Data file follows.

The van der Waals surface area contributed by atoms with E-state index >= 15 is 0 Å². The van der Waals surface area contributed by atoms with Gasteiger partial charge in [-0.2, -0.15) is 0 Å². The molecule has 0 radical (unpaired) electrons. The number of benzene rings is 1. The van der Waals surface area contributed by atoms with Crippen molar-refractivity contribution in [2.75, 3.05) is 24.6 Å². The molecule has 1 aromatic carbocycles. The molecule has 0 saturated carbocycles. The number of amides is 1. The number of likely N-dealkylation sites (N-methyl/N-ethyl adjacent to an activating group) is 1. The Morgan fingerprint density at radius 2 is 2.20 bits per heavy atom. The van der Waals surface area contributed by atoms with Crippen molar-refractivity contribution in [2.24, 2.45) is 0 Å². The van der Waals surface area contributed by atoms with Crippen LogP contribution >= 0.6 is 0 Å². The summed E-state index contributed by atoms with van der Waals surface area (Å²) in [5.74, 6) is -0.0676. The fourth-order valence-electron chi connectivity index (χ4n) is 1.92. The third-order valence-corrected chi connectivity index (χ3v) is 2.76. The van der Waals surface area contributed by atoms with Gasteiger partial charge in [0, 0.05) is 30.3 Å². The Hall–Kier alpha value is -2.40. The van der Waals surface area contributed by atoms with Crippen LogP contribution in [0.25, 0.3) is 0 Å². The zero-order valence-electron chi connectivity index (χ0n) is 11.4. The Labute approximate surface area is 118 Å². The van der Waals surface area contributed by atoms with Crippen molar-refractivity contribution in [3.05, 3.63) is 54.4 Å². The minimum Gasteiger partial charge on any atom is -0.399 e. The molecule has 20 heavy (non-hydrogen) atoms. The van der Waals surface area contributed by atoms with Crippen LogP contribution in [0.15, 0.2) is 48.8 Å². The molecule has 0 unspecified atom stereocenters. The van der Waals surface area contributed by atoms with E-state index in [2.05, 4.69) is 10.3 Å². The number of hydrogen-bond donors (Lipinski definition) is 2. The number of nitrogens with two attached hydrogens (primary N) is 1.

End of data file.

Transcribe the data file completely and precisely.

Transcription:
The van der Waals surface area contributed by atoms with E-state index >= 15 is 0 Å². The van der Waals surface area contributed by atoms with Gasteiger partial charge in [-0.2, -0.15) is 0 Å². The molecule has 0 radical (unpaired) electrons. The number of benzene rings is 1. The van der Waals surface area contributed by atoms with Crippen molar-refractivity contribution in [2.75, 3.05) is 24.6 Å². The molecule has 1 aromatic carbocycles. The molecule has 0 saturated carbocycles. The number of amides is 1. The number of likely N-dealkylation sites (N-methyl/N-ethyl adjacent to an activating group) is 1. The Morgan fingerprint density at radius 2 is 2.20 bits per heavy atom. The van der Waals surface area contributed by atoms with Crippen molar-refractivity contribution in [2.24, 2.45) is 0 Å². The van der Waals surface area contributed by atoms with Crippen LogP contribution >= 0.6 is 0 Å². The summed E-state index contributed by atoms with van der Waals surface area (Å²) in [5.74, 6) is -0.0676. The fourth-order valence-electron chi connectivity index (χ4n) is 1.92. The third-order valence-corrected chi connectivity index (χ3v) is 2.76. The van der Waals surface area contributed by atoms with Gasteiger partial charge in [0, 0.05) is 30.3 Å². The Hall–Kier alpha value is -2.40. The van der Waals surface area contributed by atoms with Crippen LogP contribution in [0.25, 0.3) is 0 Å². The zero-order valence-electron chi connectivity index (χ0n) is 11.4. The Labute approximate surface area is 118 Å². The van der Waals surface area contributed by atoms with Crippen molar-refractivity contribution in [3.05, 3.63) is 54.4 Å². The minimum Gasteiger partial charge on any atom is -0.399 e. The molecule has 20 heavy (non-hydrogen) atoms. The van der Waals surface area contributed by atoms with Crippen LogP contribution in [0.15, 0.2) is 48.8 Å². The molecule has 0 unspecified atom stereocenters. The van der Waals surface area contributed by atoms with E-state index in [2.05, 4.69) is 10.3 Å². The number of hydrogen-bond donors (Lipinski definition) is 2. The number of nitrogens with two attached hydrogens (primary N) is 1.